Winter Storm Warning: 5-8 Inches of Snow Forecast for Thursday

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Snow shovels–and the local people behind them–have been getting a workout this February.


UPDATE: The National Weather Service has upgraded the winter storm watch to a winter storm warning for 5 to 8 inches of snow for the Lehigh Valley and surrounding areas. The watch is in effect from 4 a.m. Thursday to 10 a.m. Friday, with the heaviest snow expected Thursday morning and afternoon. Travel is expected to be difficult. A snow emergency in effect until further notice began in Hellertown borough Wednesday evening. Nearby municipalities including Coopersburg borough and Lower Saucon Township have also declared snow emergencies in response to the winter storm.

Tuesday night’s predicted ice storm never materialized, but lovers of snow and ice need not fret. Yet another winter storm has set its sights on Pennsylvania, with the next round of winter weather forecast to begin late Wednesday night and continue into Friday.

In a winter storm watch statement issued Tuesday, the National Weather Service warned of the possibility of “heavy mixed precipitation” including snow and sleet, which it said could accumulate 5 to 8 inches by the time the storm departs.

The watch area includes Lehigh, Northampton, Upper Bucks and Western Montgomery counties.

“Travel could be very difficult,” the statement said. “The hazardous conditions could impact the morning or evening commute (Thursday).”

Precipitation is forecast to begin as snow Thursday morning, with the heaviest snowfall expected from Thursday morning into early Thursday afternoon.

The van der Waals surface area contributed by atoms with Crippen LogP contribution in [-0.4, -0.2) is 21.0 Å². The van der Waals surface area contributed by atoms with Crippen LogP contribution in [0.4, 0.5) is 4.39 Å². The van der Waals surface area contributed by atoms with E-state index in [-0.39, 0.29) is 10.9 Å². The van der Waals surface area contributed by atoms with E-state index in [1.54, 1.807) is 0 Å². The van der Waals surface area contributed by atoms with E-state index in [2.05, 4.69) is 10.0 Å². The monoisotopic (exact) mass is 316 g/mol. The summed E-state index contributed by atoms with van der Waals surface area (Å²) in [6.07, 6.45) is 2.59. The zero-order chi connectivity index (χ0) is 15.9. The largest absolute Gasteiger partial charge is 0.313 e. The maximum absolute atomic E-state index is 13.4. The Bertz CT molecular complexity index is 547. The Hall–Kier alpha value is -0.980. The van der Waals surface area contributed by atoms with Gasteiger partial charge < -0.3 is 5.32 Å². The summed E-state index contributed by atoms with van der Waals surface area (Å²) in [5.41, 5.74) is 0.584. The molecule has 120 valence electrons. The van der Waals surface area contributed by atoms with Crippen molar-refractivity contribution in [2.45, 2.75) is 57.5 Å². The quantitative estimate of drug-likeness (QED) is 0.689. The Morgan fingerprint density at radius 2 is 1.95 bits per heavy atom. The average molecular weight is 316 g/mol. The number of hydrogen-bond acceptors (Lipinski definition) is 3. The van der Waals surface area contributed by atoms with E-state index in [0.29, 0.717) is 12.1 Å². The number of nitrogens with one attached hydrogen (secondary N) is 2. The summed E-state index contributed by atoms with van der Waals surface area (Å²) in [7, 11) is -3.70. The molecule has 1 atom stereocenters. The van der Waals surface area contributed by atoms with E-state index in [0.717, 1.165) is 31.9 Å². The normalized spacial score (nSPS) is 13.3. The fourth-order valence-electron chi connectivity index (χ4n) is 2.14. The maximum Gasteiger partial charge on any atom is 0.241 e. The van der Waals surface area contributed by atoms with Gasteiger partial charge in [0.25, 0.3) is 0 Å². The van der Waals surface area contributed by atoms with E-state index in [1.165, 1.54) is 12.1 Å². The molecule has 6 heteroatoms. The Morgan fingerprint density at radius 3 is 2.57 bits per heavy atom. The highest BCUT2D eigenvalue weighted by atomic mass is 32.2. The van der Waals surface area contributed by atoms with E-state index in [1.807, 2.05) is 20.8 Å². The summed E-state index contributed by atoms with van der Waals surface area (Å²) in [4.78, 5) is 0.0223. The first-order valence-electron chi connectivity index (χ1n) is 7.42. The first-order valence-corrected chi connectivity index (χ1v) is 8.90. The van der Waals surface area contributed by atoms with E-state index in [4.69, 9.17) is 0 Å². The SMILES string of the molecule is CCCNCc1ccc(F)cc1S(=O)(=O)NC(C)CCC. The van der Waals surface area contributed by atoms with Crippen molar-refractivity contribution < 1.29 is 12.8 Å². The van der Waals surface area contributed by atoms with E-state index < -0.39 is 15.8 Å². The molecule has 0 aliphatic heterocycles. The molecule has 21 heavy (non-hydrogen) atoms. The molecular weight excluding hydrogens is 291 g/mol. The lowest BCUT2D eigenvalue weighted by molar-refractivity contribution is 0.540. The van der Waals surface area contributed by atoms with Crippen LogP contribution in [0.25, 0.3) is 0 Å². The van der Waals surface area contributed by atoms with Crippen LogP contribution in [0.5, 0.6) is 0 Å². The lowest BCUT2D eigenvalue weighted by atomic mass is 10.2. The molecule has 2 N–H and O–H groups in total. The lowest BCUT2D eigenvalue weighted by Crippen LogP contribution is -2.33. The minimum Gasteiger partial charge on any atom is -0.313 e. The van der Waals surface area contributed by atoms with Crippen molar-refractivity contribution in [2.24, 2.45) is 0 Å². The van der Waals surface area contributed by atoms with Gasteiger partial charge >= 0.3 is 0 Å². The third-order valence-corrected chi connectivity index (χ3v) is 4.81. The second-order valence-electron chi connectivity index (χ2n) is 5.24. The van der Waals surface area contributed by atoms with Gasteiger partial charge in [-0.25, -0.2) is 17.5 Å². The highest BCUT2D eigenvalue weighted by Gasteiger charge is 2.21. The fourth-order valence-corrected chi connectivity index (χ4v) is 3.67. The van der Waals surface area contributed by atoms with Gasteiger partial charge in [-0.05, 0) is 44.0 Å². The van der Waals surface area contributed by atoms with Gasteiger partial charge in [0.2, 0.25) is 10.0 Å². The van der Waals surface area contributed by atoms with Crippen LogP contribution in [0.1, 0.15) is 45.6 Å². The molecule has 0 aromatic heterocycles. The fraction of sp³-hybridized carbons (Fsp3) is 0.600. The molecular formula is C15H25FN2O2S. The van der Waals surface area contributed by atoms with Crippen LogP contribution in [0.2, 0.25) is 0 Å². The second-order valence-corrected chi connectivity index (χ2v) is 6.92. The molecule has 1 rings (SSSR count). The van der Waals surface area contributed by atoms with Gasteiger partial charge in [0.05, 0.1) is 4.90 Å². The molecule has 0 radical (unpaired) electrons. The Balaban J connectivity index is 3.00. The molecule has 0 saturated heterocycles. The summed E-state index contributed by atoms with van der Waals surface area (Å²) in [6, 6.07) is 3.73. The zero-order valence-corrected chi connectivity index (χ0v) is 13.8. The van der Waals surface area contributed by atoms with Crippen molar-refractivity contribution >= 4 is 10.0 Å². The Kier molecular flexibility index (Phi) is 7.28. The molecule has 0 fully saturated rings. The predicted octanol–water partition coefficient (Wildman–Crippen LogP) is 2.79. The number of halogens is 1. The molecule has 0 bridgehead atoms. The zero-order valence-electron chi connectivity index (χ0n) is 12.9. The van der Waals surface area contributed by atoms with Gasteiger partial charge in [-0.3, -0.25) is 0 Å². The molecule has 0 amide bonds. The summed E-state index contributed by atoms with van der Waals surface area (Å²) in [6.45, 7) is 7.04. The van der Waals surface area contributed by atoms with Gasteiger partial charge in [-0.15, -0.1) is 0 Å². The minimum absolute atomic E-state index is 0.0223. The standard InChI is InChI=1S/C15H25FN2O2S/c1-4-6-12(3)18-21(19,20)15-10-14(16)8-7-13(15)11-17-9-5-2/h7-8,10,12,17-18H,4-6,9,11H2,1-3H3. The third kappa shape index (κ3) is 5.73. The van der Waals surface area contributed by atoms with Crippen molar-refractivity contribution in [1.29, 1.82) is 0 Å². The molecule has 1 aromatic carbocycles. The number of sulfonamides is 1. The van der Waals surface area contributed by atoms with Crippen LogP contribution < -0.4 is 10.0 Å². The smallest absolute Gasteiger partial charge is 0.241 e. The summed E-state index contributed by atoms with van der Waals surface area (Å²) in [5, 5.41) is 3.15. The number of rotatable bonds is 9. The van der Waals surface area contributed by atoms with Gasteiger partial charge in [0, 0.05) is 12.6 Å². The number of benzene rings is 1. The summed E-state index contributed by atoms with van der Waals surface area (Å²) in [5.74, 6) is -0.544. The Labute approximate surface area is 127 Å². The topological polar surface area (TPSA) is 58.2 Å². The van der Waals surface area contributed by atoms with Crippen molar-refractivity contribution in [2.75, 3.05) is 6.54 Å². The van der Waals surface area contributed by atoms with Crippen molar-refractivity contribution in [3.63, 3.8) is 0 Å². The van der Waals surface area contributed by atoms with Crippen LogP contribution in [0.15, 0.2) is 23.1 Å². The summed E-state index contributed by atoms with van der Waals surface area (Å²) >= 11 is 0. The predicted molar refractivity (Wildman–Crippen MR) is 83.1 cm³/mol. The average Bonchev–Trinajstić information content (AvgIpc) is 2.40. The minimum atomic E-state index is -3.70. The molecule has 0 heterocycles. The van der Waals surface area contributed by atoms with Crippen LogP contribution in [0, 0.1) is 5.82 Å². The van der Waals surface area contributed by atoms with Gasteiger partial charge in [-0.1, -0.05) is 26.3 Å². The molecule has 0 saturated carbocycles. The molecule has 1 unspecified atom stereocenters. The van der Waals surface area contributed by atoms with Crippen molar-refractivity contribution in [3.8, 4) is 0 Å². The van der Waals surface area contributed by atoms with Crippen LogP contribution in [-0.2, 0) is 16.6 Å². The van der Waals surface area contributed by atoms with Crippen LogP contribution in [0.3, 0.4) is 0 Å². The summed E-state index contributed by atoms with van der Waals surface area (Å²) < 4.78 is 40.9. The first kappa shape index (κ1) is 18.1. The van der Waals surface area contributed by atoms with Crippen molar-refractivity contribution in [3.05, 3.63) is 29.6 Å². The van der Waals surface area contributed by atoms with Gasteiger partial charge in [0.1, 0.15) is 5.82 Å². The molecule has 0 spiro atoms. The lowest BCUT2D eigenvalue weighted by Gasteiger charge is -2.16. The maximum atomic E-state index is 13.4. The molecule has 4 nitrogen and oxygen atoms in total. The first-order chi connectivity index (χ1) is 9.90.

Sleet and/or freezing rain could mix with the snow Thursday evening into Thursday night, with light frozen precipitation likely into the daytime hours Friday, the NWS said.

Pennsylvania Weather Action issued a first call forecast for the late week storm Tuesday, in which lead forecaster Josh Adams placed the Lehigh Valley in a zone in which he said 6 to 9 inches of snow are possible.

“We are talking about mainly snow, with only some minor wintry mix concerns in southeast PA,” Adams said. “This may be the last pure snow event of the season for some of us, as this cold and stormy pattern will finally breakdown next week. Note that this storm will come in heavy right around the Thursday AM commute, with snow rates of 1 to 2 inches per hour possible in (the) heaviest banding across southern PA.”

The cold and snowy weather pattern referenced by Adams has dominated in Pennsylvania since the beginning of February, when a long-duration Nor’easter dumped more than two feet of snow on east central Pennsylvania.

Nearly 50 inches of snow has been measured in official observations taken at Lehigh Valley International Airport near Allentown so far this season, whereas the total seasonal snowfall in a typical winter is a bit less than 35 inches.

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